Environment Picture

The curse of small-bore thinking

Time for the Legislature to stand up and be counted on smart energy policy
Michigan leaders need to think bigger. For decades, we’ve slipped out of national leadership on the economy, education, cultural resources and environmental protection. At best, we’re a pale shadow in the middle of the pack in each of these arenas. And we’re still bleeding.

Consider that we have lost our advantage in designing, manufacturing and selling the world’s best autos; we’ve put prison construction far ahead of support for what used to be one of the world’s best public K-12 and university systems; we’ve starved our world class and community-based cultural institutions; and we’ve all but ended state support for environmental protection. Michigan’s per capita spending on parks has fallen to 50th in the nation, and operations support for critical environmental programs are facing total collapse!
Now, after a decade of earnest lobbying by MEC and our allies, state leaders are addressing critical public policy issues—with energy and water protection at the top of the list. Unfortunately, it looks as if they think modest reform measures can make up for years of denial and stagnation.
For instance, as of press time the House energy package—which MEC supports (without much enthusiasm) if it’s to be the Legislature’s best product—falls short on a number of fronts. While it sets a goal of 10% renewable energy by 2015, it demands an interim goal of only 4% by 2012. Michigan already derives that much of its electrical energy from renewable sources according to the (overly broad) definition of renewable energy sources in the bill.
The Democratic-led House is essentially saying Michigan doesn’t have to show any progress in the next four years—years that other states and countries will use to pull further ahead of us.

Neither do the bills address energy savings through better building codes, though that is the most practical way of all to reduce our energy bills. This oversight is thanks to the power of the Michigan Homebuilders Association, which wants to build on the cheap, no matter what the long-term costs to homebuyers. The absence of conservation measures in the bill is also due to the fact that big businesses that would actually stand to gain from such measures refuse to “mix it up” politically with other interests within the Michigan Manufacturers Association and the Chamber of Commerce.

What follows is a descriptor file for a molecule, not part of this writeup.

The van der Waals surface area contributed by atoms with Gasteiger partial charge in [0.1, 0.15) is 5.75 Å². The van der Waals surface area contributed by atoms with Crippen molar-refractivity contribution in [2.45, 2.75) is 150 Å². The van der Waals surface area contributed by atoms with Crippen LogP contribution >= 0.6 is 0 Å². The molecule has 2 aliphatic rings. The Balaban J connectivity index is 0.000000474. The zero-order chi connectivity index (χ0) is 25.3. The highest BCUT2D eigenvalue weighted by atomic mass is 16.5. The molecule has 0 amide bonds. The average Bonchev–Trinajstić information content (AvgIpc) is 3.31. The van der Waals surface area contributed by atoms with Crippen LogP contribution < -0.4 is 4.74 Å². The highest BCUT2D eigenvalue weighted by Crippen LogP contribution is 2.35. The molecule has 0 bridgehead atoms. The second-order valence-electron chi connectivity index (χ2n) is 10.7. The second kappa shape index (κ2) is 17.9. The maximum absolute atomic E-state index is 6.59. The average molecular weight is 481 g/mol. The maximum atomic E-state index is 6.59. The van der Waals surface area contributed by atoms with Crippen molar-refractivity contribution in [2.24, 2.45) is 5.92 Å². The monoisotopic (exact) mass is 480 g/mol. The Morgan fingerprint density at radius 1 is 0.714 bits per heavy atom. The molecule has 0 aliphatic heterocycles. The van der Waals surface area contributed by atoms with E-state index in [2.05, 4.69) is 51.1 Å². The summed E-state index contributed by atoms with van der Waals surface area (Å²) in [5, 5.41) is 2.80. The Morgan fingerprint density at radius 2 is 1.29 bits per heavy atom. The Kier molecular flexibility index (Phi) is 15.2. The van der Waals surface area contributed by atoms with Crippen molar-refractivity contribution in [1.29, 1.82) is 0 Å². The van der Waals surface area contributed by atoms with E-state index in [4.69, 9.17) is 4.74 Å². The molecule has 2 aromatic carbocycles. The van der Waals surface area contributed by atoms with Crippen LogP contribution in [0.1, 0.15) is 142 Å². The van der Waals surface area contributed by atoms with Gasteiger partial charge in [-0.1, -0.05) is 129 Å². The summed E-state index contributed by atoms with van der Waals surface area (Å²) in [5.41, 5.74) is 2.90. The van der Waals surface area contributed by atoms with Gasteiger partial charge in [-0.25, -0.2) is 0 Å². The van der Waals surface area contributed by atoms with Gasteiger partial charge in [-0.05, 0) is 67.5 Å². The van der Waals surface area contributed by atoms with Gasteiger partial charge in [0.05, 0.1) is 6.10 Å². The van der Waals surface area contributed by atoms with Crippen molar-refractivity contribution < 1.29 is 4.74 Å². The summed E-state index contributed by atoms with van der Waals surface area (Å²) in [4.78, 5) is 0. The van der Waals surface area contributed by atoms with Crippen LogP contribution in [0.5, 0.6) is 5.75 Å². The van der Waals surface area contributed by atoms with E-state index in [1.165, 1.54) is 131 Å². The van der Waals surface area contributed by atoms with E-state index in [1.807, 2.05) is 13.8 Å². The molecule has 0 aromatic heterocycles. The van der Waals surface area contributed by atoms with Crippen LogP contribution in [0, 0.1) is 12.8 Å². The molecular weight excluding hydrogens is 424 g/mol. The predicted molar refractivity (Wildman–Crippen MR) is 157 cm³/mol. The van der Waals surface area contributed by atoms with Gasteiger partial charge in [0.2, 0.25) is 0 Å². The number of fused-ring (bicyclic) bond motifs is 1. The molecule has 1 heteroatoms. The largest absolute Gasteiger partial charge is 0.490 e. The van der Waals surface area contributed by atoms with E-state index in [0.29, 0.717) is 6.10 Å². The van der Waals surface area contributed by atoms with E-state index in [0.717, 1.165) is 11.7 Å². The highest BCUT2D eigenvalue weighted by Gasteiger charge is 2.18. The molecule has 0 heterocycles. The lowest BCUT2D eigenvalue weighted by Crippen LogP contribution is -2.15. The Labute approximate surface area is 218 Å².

We’re urging the Republican-led Senate to produce stronger energy legislation than the House, as they traditionally value business success—and strong, progressive energy legislation is essential for Michigan’s economic recovery. But on that side of the aisle we have to deal with the dogmatic and irresponsible mantra of “no government mandates.”
MEC and our allies—and the public at large—need to remind our legislators that Michigan’s electric power industry has not operated in a truly free market since my grandmother was dusting her post-Victorian lamps in about 1920. This industry has been run through a system of government mandates overseen by the Michigan Public Service Commission for generations.

We’re not facing a question of whether we will have government mandates. We’re asking if our mandates will level the playing field for renewable energy and efficiency measures, and attract wind manufacturers and other clean energy interests. Otherwise, we will be breathing toxics from burning imported garbage while still spending ever larger amounts of money to import coal, oil and gas.
All of us in Michigan—environmentalists, politicians, business leaders, and educators—have to think bigger to thrive. We’ve fallen behind by coasting on the successes of those who came before us. Perhaps a few field trips to Minnesota, California, Germany or even Texas (when it comes to wind legislation) would have us recognize that half-measures will not get us where we need to go.

It is a critical time for legislators and citizens to stand up and be counted. Will it be more of the same tepid, small-bore thinking? Or an aggressive declaration that we are players in the vibrant burgeoning new energy economy? Our future depends on the answer.
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